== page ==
he mum's huge popularity at this time of year is due to many factors. An obvious one is that most mum varieties flower profusely during the fall months when not many other showy perennials are in bloom. The flowers are also valued because they come in many different colors--white, golden, bronze, orange, pink, red, purple, and violet. And the blooms last for weeks and weeks.A Bit of History
The earliest record of mum cultivation appears in China, where it is described in writings as early as the 15th Century B.C. The earliest illustrations of mums show them as small, yellow, daisy-like flowers. Chinese pottery of that era is often decorated with depictions of mum flowers.
Chrysanthemums are loved all over the world. The Chinese treasure not only the flowers, but use the leaves as a cure for headache, find them delicious in a salad, and use both leaves and flowers to brew a refreshing, festive tea. In Japan, a single chrysanthemum serves as the crest and official seal of the Emperor. The Japanese celebrate their ancient Festival of Happiness by designating the ninth day of the ninth month as National Chrysanthemum Day. In the U.S., chrysanthemums are designated as the official flower of many cities, one of them being Chicago, and serve as the birth flower for November. They were introduced into the United States during the colonial era.
In the language of flowers, the mum communicates a number of different sentiments. Giving your partner red mums means simply, "I love you," while white mums say that your love is pure and enduring. But beware of receiving yellow ones! Their message is: "It's over. Goodbye!" In European countries like Austria, Belgium, and Spain, white mums carry quite a different message, being associated with death and thus often found at funerals.
Today's chrysanthemums come in many different varieties and are much more showy than their ancient relatives. They were once described variously (and to some degree still are) as "standard," "spider," "starburst," "football," and "spoon-ended." Because of their variable genetic make-up, we now have so many different flower forms that they have been classified into specific named types by the National Chrysanthemum Society (see sidebar at right)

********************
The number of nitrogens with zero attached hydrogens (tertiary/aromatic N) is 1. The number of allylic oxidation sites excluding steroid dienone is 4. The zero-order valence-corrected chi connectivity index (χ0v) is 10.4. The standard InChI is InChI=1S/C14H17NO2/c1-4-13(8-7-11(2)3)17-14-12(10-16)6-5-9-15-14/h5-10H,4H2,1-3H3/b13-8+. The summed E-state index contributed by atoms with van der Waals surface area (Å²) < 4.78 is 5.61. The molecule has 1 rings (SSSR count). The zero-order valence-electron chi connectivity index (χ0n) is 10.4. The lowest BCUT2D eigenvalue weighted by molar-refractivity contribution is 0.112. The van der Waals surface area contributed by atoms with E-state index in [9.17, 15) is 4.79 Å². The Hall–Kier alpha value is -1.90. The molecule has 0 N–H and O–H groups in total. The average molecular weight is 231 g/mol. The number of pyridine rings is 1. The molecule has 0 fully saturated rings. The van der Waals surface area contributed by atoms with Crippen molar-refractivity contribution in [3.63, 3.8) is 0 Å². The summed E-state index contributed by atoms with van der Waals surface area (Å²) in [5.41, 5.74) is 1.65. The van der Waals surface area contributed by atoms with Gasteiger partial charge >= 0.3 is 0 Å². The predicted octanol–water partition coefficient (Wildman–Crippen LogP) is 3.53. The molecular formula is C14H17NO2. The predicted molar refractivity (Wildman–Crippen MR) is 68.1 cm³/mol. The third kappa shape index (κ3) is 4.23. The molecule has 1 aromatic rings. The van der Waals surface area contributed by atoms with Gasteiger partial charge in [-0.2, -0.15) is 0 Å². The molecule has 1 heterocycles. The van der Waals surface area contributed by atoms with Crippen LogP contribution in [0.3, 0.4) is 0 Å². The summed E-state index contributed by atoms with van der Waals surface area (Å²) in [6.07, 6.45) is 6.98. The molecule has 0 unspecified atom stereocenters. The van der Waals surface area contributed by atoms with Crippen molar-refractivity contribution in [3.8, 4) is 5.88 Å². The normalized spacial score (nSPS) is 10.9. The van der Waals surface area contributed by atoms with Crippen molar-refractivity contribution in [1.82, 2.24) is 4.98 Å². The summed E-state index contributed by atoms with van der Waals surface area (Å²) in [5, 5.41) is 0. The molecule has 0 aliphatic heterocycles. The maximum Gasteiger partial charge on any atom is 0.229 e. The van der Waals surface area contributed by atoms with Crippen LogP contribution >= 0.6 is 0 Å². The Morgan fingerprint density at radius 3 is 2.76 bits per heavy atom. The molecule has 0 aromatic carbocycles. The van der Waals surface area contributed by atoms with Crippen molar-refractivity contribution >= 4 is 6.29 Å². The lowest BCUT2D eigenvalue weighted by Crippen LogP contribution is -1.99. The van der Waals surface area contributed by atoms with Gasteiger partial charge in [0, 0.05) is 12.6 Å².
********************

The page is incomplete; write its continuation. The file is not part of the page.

How to Grow Them
Chrysanthemums are often divided into two basic groups: Garden Hardy and Exhibition. Garden hardy mums are perennials capable of wintering over in the ground in most northern gardening regions. Exhibition varieties are usually neither as sturdy nor as hardy.
When purchasing a mum plant for your garden, the first step should always be to determine whether it's hardy in your gardening zone. If you plan on buying those beautiful potted mums that come onto the market by the millions in fall, please be aware that they may not be hardy enough to survive the winter. Not only that, but planting them in your garden that late in the season will generally not give the plants a chance to establish themselves before the soil freezes. It's best to treat these mums as annuals.
Hardy mums are available in most of the flower forms listed by the National Chrysanthemum Society. Unfortunately, they may not be available at your favorite garden center in the spring, which is the best time to plant any mum. Here is where mail order catalogs and websites really shine. You'll generally have all the information you need about each plant right there in front of you. I try to purchase most of my plants locally to avoid the stresses of packing and shipping (as well as shipping charges), but this is one instance where it's wise to consider making an exception.